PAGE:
Presentation is loading. Please wait.

Presentation is loading. Please wait.

Middle School Literacy: Leading The Way Martha Lamb August 2008.

Similar presentations


Presentation on theme: "Middle School Literacy: Leading The Way Martha Lamb August 2008."— Presentation transcript:

1 Middle School Literacy: Leading The Way Martha Lamb August 2008

2 Objectives: To broaden the concept of literacy as a critical 21 st Century skill set To identify the characteristics of effective reading instruction To study strategies for literacy leadership To brainstorm a variety of options for staff development

3 Activity: Make A Date

4 Literacy in the 21 st Century Social behaviors define literacy (matching activity) Powering Down for school (read-aloud & silent reading) Reflection (Ideabook)

5 National Reading Panel Report Alphabetics Fluency Comprehension Teacher Education & Reading Instruction Computer Technology & Reading Instruction

6 National Reading Panel Report Alphabetics Fluency Comprehension Teacher Education & Reading Instruction Computer Technology & Reading Instruction

7 National Reading Panel Report Alphabetics –... systematic phonics instruction produces significant benefits for students in kindergarten through 6 th grade and for children having difficulty learning to read. (p. 9) –Systematic synthetic phonics instruction had a positive and significant effect on disabled readers reading skills. (p. 9) –... while phonics skills are necessary in order to learn to read, they are not sufficient in their own right. (p. 11) Implication: Phonics instruction for non-handicapped middle school students consists primarily of the study of syllabication & word parts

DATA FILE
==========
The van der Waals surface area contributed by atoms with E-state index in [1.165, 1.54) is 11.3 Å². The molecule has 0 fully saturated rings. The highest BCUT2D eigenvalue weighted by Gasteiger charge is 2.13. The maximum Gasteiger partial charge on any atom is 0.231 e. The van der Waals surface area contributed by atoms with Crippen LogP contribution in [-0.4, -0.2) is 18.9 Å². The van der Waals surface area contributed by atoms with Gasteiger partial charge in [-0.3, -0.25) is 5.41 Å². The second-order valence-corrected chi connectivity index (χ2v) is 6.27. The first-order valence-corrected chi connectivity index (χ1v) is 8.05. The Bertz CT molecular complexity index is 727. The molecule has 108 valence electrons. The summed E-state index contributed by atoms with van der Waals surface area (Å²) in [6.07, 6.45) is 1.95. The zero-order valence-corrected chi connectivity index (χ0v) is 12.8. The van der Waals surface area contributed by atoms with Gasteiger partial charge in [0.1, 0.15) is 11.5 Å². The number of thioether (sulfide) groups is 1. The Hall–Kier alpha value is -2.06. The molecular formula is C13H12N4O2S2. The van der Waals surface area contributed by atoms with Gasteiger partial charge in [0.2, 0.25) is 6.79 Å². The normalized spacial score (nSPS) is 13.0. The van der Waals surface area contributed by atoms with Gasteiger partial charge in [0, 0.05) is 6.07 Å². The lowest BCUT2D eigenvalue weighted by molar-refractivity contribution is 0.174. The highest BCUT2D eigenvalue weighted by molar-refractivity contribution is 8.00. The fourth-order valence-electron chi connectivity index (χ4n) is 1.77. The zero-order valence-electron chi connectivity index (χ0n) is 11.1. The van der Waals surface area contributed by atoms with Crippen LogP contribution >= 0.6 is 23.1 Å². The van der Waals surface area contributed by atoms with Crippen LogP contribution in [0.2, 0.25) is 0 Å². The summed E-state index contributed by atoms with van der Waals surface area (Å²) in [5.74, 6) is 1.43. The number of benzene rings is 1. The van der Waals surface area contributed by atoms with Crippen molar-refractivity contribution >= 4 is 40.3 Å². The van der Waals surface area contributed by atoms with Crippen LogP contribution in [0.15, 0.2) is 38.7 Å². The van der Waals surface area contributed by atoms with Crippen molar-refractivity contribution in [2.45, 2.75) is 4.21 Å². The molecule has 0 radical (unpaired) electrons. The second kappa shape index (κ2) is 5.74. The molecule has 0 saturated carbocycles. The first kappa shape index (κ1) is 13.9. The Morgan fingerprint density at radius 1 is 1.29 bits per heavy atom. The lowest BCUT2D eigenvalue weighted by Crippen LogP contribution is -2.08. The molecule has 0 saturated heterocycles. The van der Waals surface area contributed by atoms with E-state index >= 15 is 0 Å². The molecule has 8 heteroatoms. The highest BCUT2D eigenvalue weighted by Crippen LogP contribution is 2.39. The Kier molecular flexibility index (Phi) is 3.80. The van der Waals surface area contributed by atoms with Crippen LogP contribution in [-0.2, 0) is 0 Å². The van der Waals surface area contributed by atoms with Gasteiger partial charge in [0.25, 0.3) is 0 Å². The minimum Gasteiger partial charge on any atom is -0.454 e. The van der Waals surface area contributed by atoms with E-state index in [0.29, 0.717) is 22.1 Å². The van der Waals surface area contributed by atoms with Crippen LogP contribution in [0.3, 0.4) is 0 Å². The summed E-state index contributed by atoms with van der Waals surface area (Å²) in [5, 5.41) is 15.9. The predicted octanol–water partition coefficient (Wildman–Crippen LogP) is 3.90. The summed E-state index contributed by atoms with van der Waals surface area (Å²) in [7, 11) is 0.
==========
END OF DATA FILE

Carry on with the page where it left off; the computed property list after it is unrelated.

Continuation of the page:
8 National Reading Panel Report Alphabetics Fluency: Guided Oral Reading & Independent Silent Reading Comprehension Teacher Education & Reading Instruction Computer Technology & Reading Instruction

9 National Reading Panel Report Fluency: Guided Oral Reading & Independent Silent Reading –guided repeated oral reading procedures... had a significant and positive impact on word recognition, fluency, and comprehension across a range of grade levels. (p. 12) Implication: Guided oral reading during teacher- student reading conferences, paired reading, and Readers Theater can help increase reading comprehension by increasing fluency.